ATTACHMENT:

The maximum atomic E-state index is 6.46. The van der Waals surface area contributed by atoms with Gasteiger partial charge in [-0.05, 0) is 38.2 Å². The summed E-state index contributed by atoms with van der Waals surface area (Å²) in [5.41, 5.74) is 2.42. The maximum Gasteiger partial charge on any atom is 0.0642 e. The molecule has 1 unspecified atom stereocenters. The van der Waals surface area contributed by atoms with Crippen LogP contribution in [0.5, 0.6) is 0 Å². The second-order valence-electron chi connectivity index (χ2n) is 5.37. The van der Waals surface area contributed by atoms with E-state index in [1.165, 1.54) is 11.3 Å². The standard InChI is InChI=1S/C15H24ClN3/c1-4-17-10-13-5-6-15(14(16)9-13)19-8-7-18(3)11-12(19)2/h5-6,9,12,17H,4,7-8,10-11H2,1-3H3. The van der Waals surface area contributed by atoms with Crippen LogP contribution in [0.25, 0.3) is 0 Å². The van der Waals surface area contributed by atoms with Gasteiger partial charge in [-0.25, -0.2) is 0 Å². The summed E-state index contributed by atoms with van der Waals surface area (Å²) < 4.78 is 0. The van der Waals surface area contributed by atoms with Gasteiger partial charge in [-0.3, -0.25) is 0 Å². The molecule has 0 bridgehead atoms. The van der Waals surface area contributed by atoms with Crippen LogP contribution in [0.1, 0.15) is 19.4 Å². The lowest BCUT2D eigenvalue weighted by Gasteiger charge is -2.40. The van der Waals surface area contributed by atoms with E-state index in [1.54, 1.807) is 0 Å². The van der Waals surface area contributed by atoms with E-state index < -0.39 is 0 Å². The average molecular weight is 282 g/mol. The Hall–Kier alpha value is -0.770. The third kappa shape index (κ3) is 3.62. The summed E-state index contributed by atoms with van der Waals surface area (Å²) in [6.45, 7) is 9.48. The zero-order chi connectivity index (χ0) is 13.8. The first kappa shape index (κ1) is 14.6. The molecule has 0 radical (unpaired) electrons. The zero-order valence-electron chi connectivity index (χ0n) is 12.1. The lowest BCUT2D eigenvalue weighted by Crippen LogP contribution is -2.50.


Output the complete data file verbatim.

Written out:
The maximum atomic E-state index is 6.46. The van der Waals surface area contributed by atoms with Gasteiger partial charge in [-0.05, 0) is 38.2 Å². The summed E-state index contributed by atoms with van der Waals surface area (Å²) in [5.41, 5.74) is 2.42. The maximum Gasteiger partial charge on any atom is 0.0642 e. The molecule has 1 unspecified atom stereocenters. The van der Waals surface area contributed by atoms with Crippen LogP contribution in [0.5, 0.6) is 0 Å². The second-order valence-electron chi connectivity index (χ2n) is 5.37. The van der Waals surface area contributed by atoms with E-state index in [1.165, 1.54) is 11.3 Å². The standard InChI is InChI=1S/C15H24ClN3/c1-4-17-10-13-5-6-15(14(16)9-13)19-8-7-18(3)11-12(19)2/h5-6,9,12,17H,4,7-8,10-11H2,1-3H3. The van der Waals surface area contributed by atoms with Crippen LogP contribution in [0.25, 0.3) is 0 Å². The van der Waals surface area contributed by atoms with Gasteiger partial charge in [-0.25, -0.2) is 0 Å². The summed E-state index contributed by atoms with van der Waals surface area (Å²) < 4.78 is 0. The van der Waals surface area contributed by atoms with Gasteiger partial charge in [-0.3, -0.25) is 0 Å². The molecule has 0 bridgehead atoms. The van der Waals surface area contributed by atoms with Crippen LogP contribution in [0.1, 0.15) is 19.4 Å². The lowest BCUT2D eigenvalue weighted by Gasteiger charge is -2.40. The van der Waals surface area contributed by atoms with E-state index in [1.54, 1.807) is 0 Å². The van der Waals surface area contributed by atoms with E-state index < -0.39 is 0 Å². The average molecular weight is 282 g/mol. The Hall–Kier alpha value is -0.770. The third kappa shape index (κ3) is 3.62. The summed E-state index contributed by atoms with van der Waals surface area (Å²) in [6.45, 7) is 9.48. The zero-order chi connectivity index (χ0) is 13.8. The first kappa shape index (κ1) is 14.6. The molecule has 0 radical (unpaired) electrons. The zero-order valence-electron chi connectivity index (χ0n) is 12.1. The lowest BCUT2D eigenvalue weighted by Crippen LogP contribution is -2.50.